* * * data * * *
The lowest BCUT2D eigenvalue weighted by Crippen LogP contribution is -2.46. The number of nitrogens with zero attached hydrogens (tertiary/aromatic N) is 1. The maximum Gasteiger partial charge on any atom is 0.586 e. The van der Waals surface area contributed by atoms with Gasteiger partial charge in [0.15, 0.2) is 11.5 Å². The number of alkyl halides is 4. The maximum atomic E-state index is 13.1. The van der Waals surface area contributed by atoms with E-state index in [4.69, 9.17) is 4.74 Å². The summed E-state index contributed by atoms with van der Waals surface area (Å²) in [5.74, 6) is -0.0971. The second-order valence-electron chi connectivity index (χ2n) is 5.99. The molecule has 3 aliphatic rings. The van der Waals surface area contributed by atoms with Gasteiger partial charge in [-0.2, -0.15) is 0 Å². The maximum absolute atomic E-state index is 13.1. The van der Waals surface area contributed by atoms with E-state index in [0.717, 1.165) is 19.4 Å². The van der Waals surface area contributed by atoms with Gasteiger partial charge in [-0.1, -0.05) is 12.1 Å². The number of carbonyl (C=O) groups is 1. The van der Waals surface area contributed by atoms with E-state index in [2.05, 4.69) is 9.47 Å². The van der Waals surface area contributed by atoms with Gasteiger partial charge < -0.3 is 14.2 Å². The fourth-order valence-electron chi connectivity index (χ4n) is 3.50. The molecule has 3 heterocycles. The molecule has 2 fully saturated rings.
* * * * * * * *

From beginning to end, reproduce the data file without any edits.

The lowest BCUT2D eigenvalue weighted by Crippen LogP contribution is -2.46. The number of nitrogens with zero attached hydrogens (tertiary/aromatic N) is 1. The maximum Gasteiger partial charge on any atom is 0.586 e. The van der Waals surface area contributed by atoms with Gasteiger partial charge in [0.15, 0.2) is 11.5 Å². The number of alkyl halides is 4. The maximum atomic E-state index is 13.1. The van der Waals surface area contributed by atoms with E-state index in [4.69, 9.17) is 4.74 Å². The summed E-state index contributed by atoms with van der Waals surface area (Å²) in [5.74, 6) is -0.0971. The second-order valence-electron chi connectivity index (χ2n) is 5.99. The molecule has 3 aliphatic rings. The van der Waals surface area contributed by atoms with Gasteiger partial charge in [-0.2, -0.15) is 0 Å². The maximum absolute atomic E-state index is 13.1. The van der Waals surface area contributed by atoms with E-state index in [0.717, 1.165) is 19.4 Å². The van der Waals surface area contributed by atoms with Gasteiger partial charge in [-0.1, -0.05) is 12.1 Å². The number of carbonyl (C=O) groups is 1. The van der Waals surface area contributed by atoms with E-state index in [2.05, 4.69) is 9.47 Å². The van der Waals surface area contributed by atoms with Gasteiger partial charge < -0.3 is 14.2 Å². The fourth-order valence-electron chi connectivity index (χ4n) is 3.50. The molecule has 3 heterocycles. The molecule has 2 fully saturated rings.